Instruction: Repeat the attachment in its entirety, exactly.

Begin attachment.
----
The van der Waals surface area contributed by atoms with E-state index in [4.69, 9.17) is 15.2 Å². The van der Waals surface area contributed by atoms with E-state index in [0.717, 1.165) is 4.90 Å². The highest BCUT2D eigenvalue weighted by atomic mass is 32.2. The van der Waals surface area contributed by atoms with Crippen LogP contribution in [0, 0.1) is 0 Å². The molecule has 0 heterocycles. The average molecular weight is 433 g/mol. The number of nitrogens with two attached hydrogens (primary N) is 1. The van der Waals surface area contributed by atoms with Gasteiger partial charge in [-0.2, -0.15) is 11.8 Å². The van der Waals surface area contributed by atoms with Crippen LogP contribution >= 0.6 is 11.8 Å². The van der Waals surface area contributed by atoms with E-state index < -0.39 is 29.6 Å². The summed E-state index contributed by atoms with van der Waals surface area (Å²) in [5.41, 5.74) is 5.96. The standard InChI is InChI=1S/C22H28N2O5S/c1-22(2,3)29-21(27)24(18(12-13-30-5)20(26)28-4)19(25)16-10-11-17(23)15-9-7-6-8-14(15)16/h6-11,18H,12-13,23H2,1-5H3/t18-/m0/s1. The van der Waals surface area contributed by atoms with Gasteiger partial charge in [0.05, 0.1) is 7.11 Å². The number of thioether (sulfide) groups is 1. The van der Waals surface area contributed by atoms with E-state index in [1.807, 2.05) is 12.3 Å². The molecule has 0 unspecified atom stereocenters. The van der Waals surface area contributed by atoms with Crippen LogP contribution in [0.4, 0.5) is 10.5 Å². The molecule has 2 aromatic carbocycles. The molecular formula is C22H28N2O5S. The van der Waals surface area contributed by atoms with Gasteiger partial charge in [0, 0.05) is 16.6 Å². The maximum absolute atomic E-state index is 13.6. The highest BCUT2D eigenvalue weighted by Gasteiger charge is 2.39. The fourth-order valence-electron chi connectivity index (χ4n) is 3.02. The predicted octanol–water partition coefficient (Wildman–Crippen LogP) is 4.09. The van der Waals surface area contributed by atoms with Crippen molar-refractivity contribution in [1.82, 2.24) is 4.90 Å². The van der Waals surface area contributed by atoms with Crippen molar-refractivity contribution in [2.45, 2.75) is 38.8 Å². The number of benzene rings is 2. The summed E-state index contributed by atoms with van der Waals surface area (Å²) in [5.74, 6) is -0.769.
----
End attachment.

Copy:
The van der Waals surface area contributed by atoms with E-state index in [4.69, 9.17) is 15.2 Å². The van der Waals surface area contributed by atoms with E-state index in [0.717, 1.165) is 4.90 Å². The highest BCUT2D eigenvalue weighted by atomic mass is 32.2. The van der Waals surface area contributed by atoms with Crippen LogP contribution in [0, 0.1) is 0 Å². The molecule has 0 heterocycles. The average molecular weight is 433 g/mol. The number of nitrogens with two attached hydrogens (primary N) is 1. The van der Waals surface area contributed by atoms with Gasteiger partial charge in [-0.2, -0.15) is 11.8 Å². The van der Waals surface area contributed by atoms with Crippen LogP contribution >= 0.6 is 11.8 Å². The van der Waals surface area contributed by atoms with E-state index < -0.39 is 29.6 Å². The summed E-state index contributed by atoms with van der Waals surface area (Å²) in [5.41, 5.74) is 5.96. The standard InChI is InChI=1S/C22H28N2O5S/c1-22(2,3)29-21(27)24(18(12-13-30-5)20(26)28-4)19(25)16-10-11-17(23)15-9-7-6-8-14(15)16/h6-11,18H,12-13,23H2,1-5H3/t18-/m0/s1. The van der Waals surface area contributed by atoms with Gasteiger partial charge in [0.05, 0.1) is 7.11 Å². The number of thioether (sulfide) groups is 1. The van der Waals surface area contributed by atoms with E-state index in [1.807, 2.05) is 12.3 Å². The molecule has 0 unspecified atom stereocenters. The van der Waals surface area contributed by atoms with Crippen LogP contribution in [0.4, 0.5) is 10.5 Å². The molecule has 2 aromatic carbocycles. The molecular formula is C22H28N2O5S. The van der Waals surface area contributed by atoms with Gasteiger partial charge in [0, 0.05) is 16.6 Å². The maximum absolute atomic E-state index is 13.6. The highest BCUT2D eigenvalue weighted by Gasteiger charge is 2.39. The fourth-order valence-electron chi connectivity index (χ4n) is 3.02. The predicted octanol–water partition coefficient (Wildman–Crippen LogP) is 4.09. The van der Waals surface area contributed by atoms with Crippen molar-refractivity contribution in [1.82, 2.24) is 4.90 Å². The van der Waals surface area contributed by atoms with Crippen molar-refractivity contribution in [2.45, 2.75) is 38.8 Å². The number of benzene rings is 2. The summed E-state index contributed by atoms with van der Waals surface area (Å²) in [5.74, 6) is -0.769.